So anyway (off the soapbox!) I also wanted to talk you through I what have done so far, to get on top of my symptoms this time around? Well, I am currently trying several things across several areas of my life to make improvements. Warning, some of these are still under construction (read – I am currently #failing to build them into my routine(!) but trying surely counts for something!).
The main areas I have tried to tackle are below but there is quite a lot of detail in all of them, so I am thinking I might focus an individual post on a few of them, particularly as they may be useful for others who don’t have fibromyalgia, but whose symptoms overlap. Reminder before you read on, I am not a medical person, I can only guide you to things I have read, researched, found and tried. I strongly suggest that you use my ramblings as a jumping off point for your own research and discussion with your Doctor (if you decide to use them at all). Also please feel free to add your own non medical professional ramblings in the comments if you have your own successes that we can all share.
The main areas I am trying to approach at the moment are:
- Calming the mind
- Pain and Stiffness
- General Wellbeing (including vitamins, supplements and diet)
I will post an individual article about each of these as soon as possible, so you don’t have to wait too long if there is one you want to find out about now (I will link to these in the list above once I have created them).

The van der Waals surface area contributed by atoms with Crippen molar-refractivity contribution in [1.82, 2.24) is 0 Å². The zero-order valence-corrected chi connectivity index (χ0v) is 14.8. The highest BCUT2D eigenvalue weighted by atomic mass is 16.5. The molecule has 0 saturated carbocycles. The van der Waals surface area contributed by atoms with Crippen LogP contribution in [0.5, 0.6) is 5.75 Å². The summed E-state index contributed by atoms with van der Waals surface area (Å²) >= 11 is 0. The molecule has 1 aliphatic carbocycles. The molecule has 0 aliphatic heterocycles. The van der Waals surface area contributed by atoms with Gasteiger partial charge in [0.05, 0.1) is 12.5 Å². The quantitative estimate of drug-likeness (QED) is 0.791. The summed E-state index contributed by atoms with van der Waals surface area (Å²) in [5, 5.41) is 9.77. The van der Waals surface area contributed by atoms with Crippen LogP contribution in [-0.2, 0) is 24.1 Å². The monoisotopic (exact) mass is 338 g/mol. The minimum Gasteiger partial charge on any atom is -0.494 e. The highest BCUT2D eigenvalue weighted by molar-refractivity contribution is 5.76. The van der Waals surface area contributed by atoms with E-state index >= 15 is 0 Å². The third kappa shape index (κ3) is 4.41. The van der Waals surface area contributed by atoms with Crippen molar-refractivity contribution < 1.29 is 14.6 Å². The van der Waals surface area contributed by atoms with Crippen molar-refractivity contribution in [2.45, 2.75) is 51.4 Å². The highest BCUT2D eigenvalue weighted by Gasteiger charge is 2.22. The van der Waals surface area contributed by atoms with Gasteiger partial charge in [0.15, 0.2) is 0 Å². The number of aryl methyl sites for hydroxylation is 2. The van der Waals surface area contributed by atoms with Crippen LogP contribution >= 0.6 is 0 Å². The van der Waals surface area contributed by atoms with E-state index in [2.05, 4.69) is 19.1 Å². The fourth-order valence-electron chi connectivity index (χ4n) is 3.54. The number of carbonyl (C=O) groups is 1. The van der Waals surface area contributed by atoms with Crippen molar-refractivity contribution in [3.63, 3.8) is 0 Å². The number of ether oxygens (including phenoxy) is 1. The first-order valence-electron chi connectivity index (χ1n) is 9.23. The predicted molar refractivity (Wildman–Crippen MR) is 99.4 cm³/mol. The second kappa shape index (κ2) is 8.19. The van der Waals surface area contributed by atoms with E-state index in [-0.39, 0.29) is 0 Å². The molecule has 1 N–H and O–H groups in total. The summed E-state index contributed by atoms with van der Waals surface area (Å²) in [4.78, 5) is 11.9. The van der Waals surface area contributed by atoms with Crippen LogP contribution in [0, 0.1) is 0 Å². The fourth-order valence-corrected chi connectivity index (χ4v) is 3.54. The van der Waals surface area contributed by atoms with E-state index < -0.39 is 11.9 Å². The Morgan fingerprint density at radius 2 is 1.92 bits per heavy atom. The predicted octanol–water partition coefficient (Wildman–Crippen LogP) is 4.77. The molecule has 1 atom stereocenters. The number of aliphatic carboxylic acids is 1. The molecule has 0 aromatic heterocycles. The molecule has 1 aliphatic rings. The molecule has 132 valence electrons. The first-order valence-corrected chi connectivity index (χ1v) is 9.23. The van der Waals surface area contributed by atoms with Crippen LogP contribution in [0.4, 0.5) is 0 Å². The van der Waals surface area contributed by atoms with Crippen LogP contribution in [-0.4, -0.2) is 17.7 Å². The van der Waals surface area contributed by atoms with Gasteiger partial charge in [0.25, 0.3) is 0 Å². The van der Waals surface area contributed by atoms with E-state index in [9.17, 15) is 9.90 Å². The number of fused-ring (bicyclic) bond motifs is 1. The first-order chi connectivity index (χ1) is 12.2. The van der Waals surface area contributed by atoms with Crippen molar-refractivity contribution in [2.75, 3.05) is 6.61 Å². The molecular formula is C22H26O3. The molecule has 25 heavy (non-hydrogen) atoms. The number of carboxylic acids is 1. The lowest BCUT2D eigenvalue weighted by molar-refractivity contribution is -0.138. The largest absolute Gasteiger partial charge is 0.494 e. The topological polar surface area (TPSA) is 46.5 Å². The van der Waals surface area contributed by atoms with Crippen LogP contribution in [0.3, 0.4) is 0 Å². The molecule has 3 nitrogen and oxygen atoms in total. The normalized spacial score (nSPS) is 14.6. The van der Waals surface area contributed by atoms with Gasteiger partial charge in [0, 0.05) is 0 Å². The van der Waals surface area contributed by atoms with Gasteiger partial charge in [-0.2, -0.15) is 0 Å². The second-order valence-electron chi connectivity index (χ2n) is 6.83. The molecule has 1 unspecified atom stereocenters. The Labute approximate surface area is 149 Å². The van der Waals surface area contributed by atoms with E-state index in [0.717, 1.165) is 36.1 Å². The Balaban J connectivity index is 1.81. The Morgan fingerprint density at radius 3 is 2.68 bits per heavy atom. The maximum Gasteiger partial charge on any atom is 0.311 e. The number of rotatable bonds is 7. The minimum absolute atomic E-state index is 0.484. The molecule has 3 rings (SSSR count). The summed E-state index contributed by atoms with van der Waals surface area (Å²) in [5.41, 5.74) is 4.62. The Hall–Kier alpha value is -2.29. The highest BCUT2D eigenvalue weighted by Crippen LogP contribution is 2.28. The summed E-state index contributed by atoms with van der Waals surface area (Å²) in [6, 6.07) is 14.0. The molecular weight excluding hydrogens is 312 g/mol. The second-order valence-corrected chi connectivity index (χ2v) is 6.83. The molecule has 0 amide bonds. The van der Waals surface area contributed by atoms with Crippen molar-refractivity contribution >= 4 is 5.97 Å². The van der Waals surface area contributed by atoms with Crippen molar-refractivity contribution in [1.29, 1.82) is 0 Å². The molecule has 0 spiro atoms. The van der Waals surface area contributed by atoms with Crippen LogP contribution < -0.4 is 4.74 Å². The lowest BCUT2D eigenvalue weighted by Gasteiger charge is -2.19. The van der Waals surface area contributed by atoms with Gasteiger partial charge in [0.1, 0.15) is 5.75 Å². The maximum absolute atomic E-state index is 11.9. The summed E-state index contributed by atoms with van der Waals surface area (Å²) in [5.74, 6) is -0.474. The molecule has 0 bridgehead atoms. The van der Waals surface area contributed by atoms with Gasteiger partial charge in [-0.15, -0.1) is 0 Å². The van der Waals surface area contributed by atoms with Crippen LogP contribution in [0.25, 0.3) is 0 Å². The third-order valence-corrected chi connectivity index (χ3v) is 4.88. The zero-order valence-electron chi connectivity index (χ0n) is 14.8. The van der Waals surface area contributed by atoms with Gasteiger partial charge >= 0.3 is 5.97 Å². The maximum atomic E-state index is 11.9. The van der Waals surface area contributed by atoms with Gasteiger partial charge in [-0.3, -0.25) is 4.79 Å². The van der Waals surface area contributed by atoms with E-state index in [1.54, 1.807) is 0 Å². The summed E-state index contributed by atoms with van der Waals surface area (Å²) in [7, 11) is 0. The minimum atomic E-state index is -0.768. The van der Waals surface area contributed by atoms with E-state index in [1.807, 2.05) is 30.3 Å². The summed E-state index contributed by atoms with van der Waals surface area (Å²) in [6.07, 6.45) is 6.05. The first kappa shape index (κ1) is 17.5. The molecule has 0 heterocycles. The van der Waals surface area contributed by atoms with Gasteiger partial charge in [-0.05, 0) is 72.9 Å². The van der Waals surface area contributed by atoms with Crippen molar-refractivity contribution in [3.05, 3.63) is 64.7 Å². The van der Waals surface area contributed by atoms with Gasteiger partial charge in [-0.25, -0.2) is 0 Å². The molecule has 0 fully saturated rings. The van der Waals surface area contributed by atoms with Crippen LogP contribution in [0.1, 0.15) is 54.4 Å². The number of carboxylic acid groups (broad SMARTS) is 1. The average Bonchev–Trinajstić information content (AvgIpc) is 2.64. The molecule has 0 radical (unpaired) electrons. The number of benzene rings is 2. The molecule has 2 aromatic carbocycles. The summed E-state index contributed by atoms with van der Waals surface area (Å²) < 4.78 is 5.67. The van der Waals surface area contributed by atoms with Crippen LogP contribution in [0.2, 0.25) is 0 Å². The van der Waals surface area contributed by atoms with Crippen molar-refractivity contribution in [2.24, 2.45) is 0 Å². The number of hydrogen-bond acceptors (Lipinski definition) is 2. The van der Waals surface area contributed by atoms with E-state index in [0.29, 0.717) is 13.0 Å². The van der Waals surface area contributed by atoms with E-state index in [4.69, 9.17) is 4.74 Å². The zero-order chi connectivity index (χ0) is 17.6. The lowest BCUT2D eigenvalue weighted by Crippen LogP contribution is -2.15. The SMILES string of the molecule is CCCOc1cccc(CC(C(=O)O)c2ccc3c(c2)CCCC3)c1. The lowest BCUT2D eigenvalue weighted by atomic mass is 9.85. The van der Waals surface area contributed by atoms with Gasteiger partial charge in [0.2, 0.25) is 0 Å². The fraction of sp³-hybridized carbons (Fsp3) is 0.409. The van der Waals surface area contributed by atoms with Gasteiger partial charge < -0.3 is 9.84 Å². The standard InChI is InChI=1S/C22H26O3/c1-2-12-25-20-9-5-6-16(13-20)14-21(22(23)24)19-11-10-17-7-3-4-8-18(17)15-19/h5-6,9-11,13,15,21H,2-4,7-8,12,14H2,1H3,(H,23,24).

One last point on Liptan’s book before I go. Apart from the actual explanation on what is actually going on in your body, the other thing that is great about this book (I’m not on commission just a happy and relieved customer) is that she goes into each symptom giving you proven drug-based and alternative medicine approaches to reducing and getting the symptoms under control. This I found really useful. For UK readers, some of the drug approaches are not necessarily applicable as the author is American and treats patients there. Obviously all of our drug laws and approaches aren’t the same. However, I found the alternative stuff especially useful as I am always keen to try non-drug based approaches to wellness.
Do let me know in the comments if you suffer from Fibromyalgia too, or share your own experiences of living with the condition. #Strongertogether
And again if you have any tips on living with the condition or relieving symptoms do let us all know…